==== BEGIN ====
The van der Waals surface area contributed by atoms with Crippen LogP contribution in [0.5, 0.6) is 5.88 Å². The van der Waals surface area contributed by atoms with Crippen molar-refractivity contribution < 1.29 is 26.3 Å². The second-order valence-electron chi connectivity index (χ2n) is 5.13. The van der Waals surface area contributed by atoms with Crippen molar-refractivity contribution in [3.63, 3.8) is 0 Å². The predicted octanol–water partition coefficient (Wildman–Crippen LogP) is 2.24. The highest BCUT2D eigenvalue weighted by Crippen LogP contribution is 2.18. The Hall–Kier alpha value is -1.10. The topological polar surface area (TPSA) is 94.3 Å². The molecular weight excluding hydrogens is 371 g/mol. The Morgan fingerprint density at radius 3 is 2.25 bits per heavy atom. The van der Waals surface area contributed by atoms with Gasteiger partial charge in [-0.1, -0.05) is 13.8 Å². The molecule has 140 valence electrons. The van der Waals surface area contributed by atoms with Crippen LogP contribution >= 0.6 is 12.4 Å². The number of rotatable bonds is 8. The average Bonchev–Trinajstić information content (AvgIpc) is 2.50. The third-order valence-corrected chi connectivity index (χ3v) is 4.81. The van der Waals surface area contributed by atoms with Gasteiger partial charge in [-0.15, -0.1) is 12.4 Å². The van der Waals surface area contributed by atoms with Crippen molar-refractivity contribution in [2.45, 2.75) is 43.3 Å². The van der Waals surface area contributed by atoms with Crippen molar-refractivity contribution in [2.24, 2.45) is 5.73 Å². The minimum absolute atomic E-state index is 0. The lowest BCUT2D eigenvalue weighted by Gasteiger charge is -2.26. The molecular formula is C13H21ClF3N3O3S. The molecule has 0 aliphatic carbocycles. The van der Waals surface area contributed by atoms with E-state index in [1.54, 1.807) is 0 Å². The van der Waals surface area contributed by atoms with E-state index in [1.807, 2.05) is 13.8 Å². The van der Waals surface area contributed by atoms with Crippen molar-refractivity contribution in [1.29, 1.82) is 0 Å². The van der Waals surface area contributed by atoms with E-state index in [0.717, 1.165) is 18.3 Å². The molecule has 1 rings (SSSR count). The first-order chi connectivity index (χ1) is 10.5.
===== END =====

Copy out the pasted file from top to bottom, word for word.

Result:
The van der Waals surface area contributed by atoms with Crippen LogP contribution in [0.5, 0.6) is 5.88 Å². The van der Waals surface area contributed by atoms with Crippen molar-refractivity contribution < 1.29 is 26.3 Å². The second-order valence-electron chi connectivity index (χ2n) is 5.13. The van der Waals surface area contributed by atoms with Crippen molar-refractivity contribution in [3.63, 3.8) is 0 Å². The predicted octanol–water partition coefficient (Wildman–Crippen LogP) is 2.24. The highest BCUT2D eigenvalue weighted by Crippen LogP contribution is 2.18. The Hall–Kier alpha value is -1.10. The topological polar surface area (TPSA) is 94.3 Å². The molecular weight excluding hydrogens is 371 g/mol. The Morgan fingerprint density at radius 3 is 2.25 bits per heavy atom. The van der Waals surface area contributed by atoms with Gasteiger partial charge in [-0.1, -0.05) is 13.8 Å². The molecule has 140 valence electrons. The van der Waals surface area contributed by atoms with Crippen LogP contribution >= 0.6 is 12.4 Å². The number of rotatable bonds is 8. The average Bonchev–Trinajstić information content (AvgIpc) is 2.50. The third-order valence-corrected chi connectivity index (χ3v) is 4.81. The van der Waals surface area contributed by atoms with Gasteiger partial charge in [-0.15, -0.1) is 12.4 Å². The van der Waals surface area contributed by atoms with Crippen molar-refractivity contribution in [2.45, 2.75) is 43.3 Å². The van der Waals surface area contributed by atoms with Crippen molar-refractivity contribution in [2.24, 2.45) is 5.73 Å². The minimum absolute atomic E-state index is 0. The lowest BCUT2D eigenvalue weighted by Gasteiger charge is -2.26. The molecular formula is C13H21ClF3N3O3S. The molecule has 0 aliphatic carbocycles. The van der Waals surface area contributed by atoms with E-state index in [1.54, 1.807) is 0 Å². The van der Waals surface area contributed by atoms with E-state index in [1.807, 2.05) is 13.8 Å². The van der Waals surface area contributed by atoms with Crippen molar-refractivity contribution in [1.29, 1.82) is 0 Å². The van der Waals surface area contributed by atoms with E-state index in [0.717, 1.165) is 18.3 Å². The molecule has 1 rings (SSSR count). The first-order chi connectivity index (χ1) is 10.5.